“The elimination of counter-revolutionaries is a struggle of opposites as between ourselves and the enemy. Among the people, there are some who see this question in a somewhat different light. Two kinds of people hold views differing from ours. Those with a Right deviation in their thinking make no distinction between ourselves and the enemy and take the enemy for our own people. They regard as friends the very persons whom the masses regard as enemies. Those with a “Left” deviation in their thinking magnify contradictions between ourselves and the enemy to such an extent that they take certain contradictions among the people for contradictions with the enemy and regard as counter-revolutionary persons who are actually not. Both these views are wrong. Neither makes possible the correct handling of the problem of eliminating counter-revolutionaries or a correct assessment of this work.
“To form a correct evaluation of our work in eliminating counter-revolutionaries, let us see what repercussions the Hungarian incident has had in China. After its occurrence there was some unrest among a section of our intellectuals, but there were no squalls. Why? One reason, it must be said, was our success in eliminating counter-revolutionaries fairly thoroughly.”
-Mao Zedong (On the Correct Handling of Contradictions Among the People)
by BJ Murphy
Here on June 4th, around the world, people will be celebrating honor to the “pro-democracy” students of the so-called Tiananmen Square “massacre”. Just as the media did so 22 years ago, the media will again paint the very elaborate portrait of Communist “suppression” against what were labeled as Chinese students seeking “democracy” and “freedom”.
Though, this very mindset over the 1989 event isn’t just attained by that of various bourgeois media, but is also shared by a wide selection of revolutionary leftists, particularly that of ultra-leftist western Maoists, like that of who run the news blog Kasama Project.
In fact, this very article is a response to another, written by the blog’s founder Mike Ely.
According to Ely, “the regime in China suppressed a powerful movement of rebellion, using the Peoples Liberation Army against the students and workers gathered in the heart of Beijing.” (Ely, Kasama) In other words, as the media paints this portrait as well, the PLA were the bad guys – the capitalist oppressors – and the students were of course the good guys – the socialist “vanguard of liberation” (Ely, Kasama).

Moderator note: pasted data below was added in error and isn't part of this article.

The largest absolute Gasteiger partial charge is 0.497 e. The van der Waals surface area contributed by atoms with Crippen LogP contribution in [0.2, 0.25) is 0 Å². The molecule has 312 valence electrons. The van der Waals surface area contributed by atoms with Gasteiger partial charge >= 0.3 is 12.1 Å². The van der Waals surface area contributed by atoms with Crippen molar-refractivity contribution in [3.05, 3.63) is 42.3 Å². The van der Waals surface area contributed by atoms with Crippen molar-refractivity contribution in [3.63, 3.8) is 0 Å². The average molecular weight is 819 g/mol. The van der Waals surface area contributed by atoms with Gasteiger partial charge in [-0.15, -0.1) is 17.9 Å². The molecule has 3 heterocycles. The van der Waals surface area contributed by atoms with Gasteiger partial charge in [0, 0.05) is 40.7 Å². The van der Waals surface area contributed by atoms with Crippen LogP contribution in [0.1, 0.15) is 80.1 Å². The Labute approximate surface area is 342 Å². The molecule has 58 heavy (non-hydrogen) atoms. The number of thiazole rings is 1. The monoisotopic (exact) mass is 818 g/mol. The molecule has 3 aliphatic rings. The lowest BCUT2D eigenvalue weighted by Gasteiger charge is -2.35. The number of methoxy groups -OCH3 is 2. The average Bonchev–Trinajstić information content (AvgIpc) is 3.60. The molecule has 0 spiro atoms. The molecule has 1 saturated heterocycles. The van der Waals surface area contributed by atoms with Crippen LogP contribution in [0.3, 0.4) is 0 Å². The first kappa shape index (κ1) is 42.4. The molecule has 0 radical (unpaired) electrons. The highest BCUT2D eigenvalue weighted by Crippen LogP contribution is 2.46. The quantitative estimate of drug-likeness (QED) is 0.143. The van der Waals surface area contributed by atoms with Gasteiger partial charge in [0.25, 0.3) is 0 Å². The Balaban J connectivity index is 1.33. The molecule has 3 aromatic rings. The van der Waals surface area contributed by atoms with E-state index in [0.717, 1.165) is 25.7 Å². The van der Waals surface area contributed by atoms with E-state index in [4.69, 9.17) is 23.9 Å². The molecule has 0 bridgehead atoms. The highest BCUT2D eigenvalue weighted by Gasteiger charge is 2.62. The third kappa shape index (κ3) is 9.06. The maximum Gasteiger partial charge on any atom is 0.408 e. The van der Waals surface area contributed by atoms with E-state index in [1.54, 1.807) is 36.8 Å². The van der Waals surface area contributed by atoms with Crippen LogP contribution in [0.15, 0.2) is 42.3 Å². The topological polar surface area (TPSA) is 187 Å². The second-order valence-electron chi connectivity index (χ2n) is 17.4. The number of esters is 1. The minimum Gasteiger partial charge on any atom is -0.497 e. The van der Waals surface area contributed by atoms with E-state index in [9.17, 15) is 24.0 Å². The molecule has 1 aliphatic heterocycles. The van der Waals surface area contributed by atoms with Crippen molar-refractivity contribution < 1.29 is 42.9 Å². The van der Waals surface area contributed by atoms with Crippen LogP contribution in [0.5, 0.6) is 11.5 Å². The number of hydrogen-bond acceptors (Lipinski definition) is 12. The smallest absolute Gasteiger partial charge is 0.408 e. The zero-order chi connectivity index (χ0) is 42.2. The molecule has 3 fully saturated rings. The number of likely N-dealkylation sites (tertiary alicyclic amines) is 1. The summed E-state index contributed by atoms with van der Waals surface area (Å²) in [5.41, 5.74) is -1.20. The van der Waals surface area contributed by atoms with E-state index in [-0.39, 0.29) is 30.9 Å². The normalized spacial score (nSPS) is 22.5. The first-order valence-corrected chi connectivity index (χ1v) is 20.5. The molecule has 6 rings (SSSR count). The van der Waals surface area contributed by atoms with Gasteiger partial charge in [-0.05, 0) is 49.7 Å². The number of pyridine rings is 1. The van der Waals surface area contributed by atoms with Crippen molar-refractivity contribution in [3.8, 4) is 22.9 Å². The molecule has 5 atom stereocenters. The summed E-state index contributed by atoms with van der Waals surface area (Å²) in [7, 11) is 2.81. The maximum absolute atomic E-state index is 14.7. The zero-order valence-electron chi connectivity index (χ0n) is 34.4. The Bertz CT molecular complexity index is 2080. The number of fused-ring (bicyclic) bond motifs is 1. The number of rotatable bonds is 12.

The only problem with this very nice painting is that it’s a complete sham!
This is, of course, not being said as a means of “opportunism”, nor to be controversial. The point of this article is to defend the truth of that very event: a counter-revolution led by that of pro-western “democracy” students in the objective goal of the Communist Party’s destabilization.
A revolution out of the sky?
As member of the Freedom Road Socialist Organization – Fight Back! (FRSO) Mick Kelly once said of the event, “the so-called “democracy” movement did not fall from the sky one day,” (Kelly, FRSO) as is the very picture Ely seems to be painting throughout his short article. In Ely’s mindset, the 1989 set of protests was an event that erupted out of thin air; a response to Deng Xiaoping and Li Peng’s economic reforms.
This is an absolute lie! A misleading one at that, as Ely seems to conveniently leave out certain important historical events leading up to the Tiananmen protests. One of which starts with what was known as “Democracy Wall”.
As Mick Kelly points out, “it was probably the only place in China where a person could hear Mao denounced as a ‘fascist.'” (Kelly, FRSO) Though, “Democracy Wall” acted out as a gathering spot by several ideologically differing citizens. Some of which who were suffering through the Cultural Revolution. Though, to others, it was the breading ground for counter-revolutionary activities. And because of such growing activities, what was known as “Democracy Wall” was eventually shut down.
From then on, a split between the CPC – and amongst the people as well as to who they aligned themselves with – began to increase.